Implants are natural-looking, can provide support for dentures, and do not affect the teeth bordering them. But after you have an implant, you may need to have more surgery in the future so that the implant stays in place in your jawbone. Talk to your dentist about the pros and cons of this treatment option.
Q: I know coffee stains my teeth, but are there any foods that will help keep them looking white and healthy?
A: Regular brushing and flossing are your best bets for keeping your teeth healthy. But yes, certain foods can keep your smile looking bright by contributing to your overall oral health.
For instance, foods that increase saliva production help wash food off your teeth as well as neutralize the acids produced by foods as you chew them -- acids that can erode tooth enamel and contribute...
Your dentist, oral surgeon, or gum disease specialist (periodontist) will place an anchor and post in your jawbone. The anchor functions as the tooth root and is made from metals such as titanium. The post extends out of the anchor. Your new tooth will attach to the post. It takes 3 to 6 months for the jawbone to grow around the anchor and hold it in place. Some dentists use two operations to put in the anchor and the post.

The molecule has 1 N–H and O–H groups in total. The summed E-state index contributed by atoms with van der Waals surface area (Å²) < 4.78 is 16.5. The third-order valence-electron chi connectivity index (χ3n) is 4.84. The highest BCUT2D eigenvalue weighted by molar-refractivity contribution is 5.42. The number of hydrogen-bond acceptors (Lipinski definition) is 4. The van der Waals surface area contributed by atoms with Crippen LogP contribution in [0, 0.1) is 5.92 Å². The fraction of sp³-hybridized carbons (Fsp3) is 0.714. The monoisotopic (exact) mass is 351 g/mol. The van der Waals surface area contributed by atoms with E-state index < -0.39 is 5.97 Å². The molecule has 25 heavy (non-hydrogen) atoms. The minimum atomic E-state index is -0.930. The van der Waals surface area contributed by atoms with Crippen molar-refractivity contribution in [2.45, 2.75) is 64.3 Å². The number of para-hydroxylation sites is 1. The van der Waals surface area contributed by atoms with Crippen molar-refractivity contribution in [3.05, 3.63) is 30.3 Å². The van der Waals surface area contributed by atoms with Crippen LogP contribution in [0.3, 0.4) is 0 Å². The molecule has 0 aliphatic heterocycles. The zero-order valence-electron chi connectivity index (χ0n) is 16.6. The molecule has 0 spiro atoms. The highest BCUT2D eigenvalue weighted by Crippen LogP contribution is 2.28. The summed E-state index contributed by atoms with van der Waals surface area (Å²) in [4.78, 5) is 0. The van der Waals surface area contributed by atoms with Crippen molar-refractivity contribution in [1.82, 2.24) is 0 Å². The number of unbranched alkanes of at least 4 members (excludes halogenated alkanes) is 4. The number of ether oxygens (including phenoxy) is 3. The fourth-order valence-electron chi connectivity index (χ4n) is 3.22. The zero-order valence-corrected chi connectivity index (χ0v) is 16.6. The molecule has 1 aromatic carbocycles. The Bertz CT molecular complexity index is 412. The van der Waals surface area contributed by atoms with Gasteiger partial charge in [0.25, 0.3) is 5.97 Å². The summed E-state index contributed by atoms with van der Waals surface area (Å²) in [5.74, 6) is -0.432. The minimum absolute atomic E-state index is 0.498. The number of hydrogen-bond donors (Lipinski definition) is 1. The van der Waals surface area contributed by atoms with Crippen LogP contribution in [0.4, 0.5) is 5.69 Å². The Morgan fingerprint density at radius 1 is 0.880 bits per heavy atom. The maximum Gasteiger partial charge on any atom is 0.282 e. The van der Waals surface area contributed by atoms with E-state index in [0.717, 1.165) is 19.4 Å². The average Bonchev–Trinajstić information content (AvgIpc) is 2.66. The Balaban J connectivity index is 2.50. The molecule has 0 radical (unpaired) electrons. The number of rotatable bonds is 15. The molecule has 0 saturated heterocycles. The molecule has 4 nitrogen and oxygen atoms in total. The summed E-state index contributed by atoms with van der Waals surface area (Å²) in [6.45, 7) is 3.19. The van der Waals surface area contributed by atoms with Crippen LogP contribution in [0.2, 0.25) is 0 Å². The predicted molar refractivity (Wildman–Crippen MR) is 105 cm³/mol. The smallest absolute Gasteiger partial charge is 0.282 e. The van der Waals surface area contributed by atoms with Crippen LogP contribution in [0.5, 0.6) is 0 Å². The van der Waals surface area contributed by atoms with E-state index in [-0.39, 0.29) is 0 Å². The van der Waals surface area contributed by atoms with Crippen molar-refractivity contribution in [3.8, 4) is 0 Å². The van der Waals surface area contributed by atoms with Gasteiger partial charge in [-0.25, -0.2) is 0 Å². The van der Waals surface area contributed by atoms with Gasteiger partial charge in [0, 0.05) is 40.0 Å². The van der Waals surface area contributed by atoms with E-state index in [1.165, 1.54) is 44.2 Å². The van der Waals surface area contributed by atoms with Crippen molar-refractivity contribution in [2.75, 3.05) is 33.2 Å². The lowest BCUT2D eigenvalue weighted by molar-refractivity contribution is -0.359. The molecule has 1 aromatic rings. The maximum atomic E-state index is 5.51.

When the anchor is well attached to the bone, your dentist will cement the artificial tooth (crown) to the implant.
You may have swelling or tenderness or both for a few days after the surgery, and your dentist may give you pain medicine. Your dentist may also suggest that you eat only soft foods for a period of time.
After you have an implant, it stays in. You do not have to remove it for cleaning.
It is just as important to brush and floss implants as it is with natural teeth. If bacteria build up on implants, you can end up with gum disease and bone loss.